AirDrop is quite convenient to send files to a colleague or another device without having to send an email or uploading it somewhere. At some point (I forgot with which exact OSX version), AirDrop was updated and required Bluetooth. Since then, it often occurs that the device I want to share a file with does not appear. However, there is this option to “Search for older Macs”. In the past, I’ve only used it to send files to a Mac running an older OSX version.
However, as it turns out, even for newer macOS versions, if this is done on both devices, it works much better and the device appears almost immediately.
If you either received a LyX file that uses a document class unknown to your LyX installation or you would like to create a document using one of the options in the settings dialog, you need to install that document class.
This description is for Mac OS based on the latest version of MacTeX (as of May 28th 2012 this is MacTeX-2011), but should work with any version.
First, you should find out where the document class package should be put. In a previous version, I mentioned to put it in /usr/local/texlive/<version>/texmf-dist/tex/latex/ but this approach is not recommended, because it makes it only available for the current version. There are two better options that allow you to install a new version and keep all your custom packages: You can either make it available to all users or just your user.
- All users: /usr/local/texlive/texmf-local/tex/latex/
- Just you: Run kpsewhich -var-value=TEXMFHOME in Terminal. This will show you your personal TEXMF home directory (e.g., ~/Library/texmf). In case it doesn’t exist, you need to create it, as well as the sub-directories, to get the path ~/Library/texmf/tex/latex/
Now that you know where to put it, follow these steps:
- Download the desired document class package.
- Put the folder with the downloaded document class package into the path retrieved above. You can use Finder to do that. In Finder go to Go > Go to Folder and type in the path. You need to authenticate yourself in order to do that.
- In Terminal execute the following command: sudo texhash
You will be required to enter your password.
In case texhash cannot be found you have to go to /usr/local/texlive/<version>/texmf-dist/bin/ and execute sudo ./texhash
Note: You can make sure it worked by executing kpsewhich classname.cls which will give you the path to that package class.
- In LyX do Reconfigure (in the menu bar LyX > Reconfigure)
- Restart LyX and the document class should be available now
On Windows (using MikTeX) this should work quite easy using the MikTeX Package Manager.
Update 28.03.2013: Fixed path to LaTeX packages (Thanks, Mathias!)
Update 05.04.2013: Updated description with better location for custom document classes.
When connecting to the database with the postgres user I realized it accepts any password or no password even though the user has a password set. I don’t know if this happens also when using the installer to install PostgreSQL, in my case I used initdb to set it up. I remember it mentioned something regarding “trust” after setting it up but didn’t take much notice until I realized it accepts any password.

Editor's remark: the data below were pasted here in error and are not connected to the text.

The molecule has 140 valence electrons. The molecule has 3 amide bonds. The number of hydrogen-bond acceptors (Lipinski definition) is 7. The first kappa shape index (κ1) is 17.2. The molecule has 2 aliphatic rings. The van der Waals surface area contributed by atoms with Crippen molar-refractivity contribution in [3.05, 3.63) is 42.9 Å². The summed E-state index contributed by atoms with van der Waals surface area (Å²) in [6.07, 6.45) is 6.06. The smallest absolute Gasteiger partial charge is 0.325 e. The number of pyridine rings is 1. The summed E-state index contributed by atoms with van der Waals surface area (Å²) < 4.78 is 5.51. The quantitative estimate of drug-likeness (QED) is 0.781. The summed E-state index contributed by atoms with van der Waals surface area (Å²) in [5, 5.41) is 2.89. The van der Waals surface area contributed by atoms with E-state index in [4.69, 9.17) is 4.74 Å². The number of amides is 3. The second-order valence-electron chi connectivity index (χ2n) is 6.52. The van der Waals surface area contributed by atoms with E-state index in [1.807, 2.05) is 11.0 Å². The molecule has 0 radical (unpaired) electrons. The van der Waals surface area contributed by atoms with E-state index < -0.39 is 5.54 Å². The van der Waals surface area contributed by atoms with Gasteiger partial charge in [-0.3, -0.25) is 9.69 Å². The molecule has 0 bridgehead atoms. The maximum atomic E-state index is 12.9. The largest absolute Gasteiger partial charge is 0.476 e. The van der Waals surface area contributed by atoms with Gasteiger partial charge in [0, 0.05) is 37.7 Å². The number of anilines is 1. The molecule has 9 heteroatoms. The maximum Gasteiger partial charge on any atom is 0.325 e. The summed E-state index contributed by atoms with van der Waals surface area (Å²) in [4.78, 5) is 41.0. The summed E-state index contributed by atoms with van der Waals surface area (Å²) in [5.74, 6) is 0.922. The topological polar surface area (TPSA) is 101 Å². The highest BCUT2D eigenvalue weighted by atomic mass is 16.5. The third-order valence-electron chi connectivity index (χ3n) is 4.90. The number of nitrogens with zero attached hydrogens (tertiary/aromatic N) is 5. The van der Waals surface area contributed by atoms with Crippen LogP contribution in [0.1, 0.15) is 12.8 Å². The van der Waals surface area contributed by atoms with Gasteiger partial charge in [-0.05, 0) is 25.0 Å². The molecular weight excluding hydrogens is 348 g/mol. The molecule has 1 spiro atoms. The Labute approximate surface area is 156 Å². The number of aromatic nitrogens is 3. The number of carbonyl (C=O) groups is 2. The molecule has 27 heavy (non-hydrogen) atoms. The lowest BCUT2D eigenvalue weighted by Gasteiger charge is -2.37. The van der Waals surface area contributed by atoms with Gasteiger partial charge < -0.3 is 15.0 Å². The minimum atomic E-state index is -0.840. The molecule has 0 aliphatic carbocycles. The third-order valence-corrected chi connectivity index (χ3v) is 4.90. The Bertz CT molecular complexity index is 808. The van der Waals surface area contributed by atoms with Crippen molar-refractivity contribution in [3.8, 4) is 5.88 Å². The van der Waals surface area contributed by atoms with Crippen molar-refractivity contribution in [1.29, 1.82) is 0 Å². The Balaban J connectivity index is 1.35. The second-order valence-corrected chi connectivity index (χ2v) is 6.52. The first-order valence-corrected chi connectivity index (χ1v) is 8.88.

In pg_hba.conf it adds all local connections to be trusted which means connecting from the same host doesn’t need to authenticate.
host all all 127.0.0.1/32 trust
If you don’t like that just change it to another method, for example md5.
A few weeks ago I helped a friend with an issue he had on an iMac with the Wi-Fi. After a while AirPort stopped from connecting automatically to the Wi-Fi. Although this can be caused by various different issues I want to describe the one I found. All the other instructions can be easily found on the web with the search engine of your choice.
The Wi-Fi uses a hidden SSID which can cause problems, not in this case though. Although it doesn’t really increase the security (because there are tools you can use that reveal it) it can help on a social basis when people just shouldn’t see that there is a Wi-Fi.
Anyways. As a side note: There were two iMacs set up the same way. One worked fine but the other didn’t so something must have been different. A lot of advices didn’t help but they could help in your case. In this case the problem was caused by the fact that the SystemPreferences application was moved out of it’s original place. After moving it back to the Application directory (/Applications) and restarting it worked fine again. I am assuming this could cause more problems than the one described here.
Do you have to accept the the End-User License Agreement (EULA) of your Office applications every time you start them even though you’ve accepted them already? This might be because you are using a restricted user account and thus the change can’t be written into the Windows registry.
To solve this log in with an Administrator account and perform the following steps for all Office applications you are using: Open the application, accept the EULA and close the application again.
If you log in with your user account again the EULA should not appear again. If it doesn’t work try to modify the permissions in the registry described in this knowledge base article.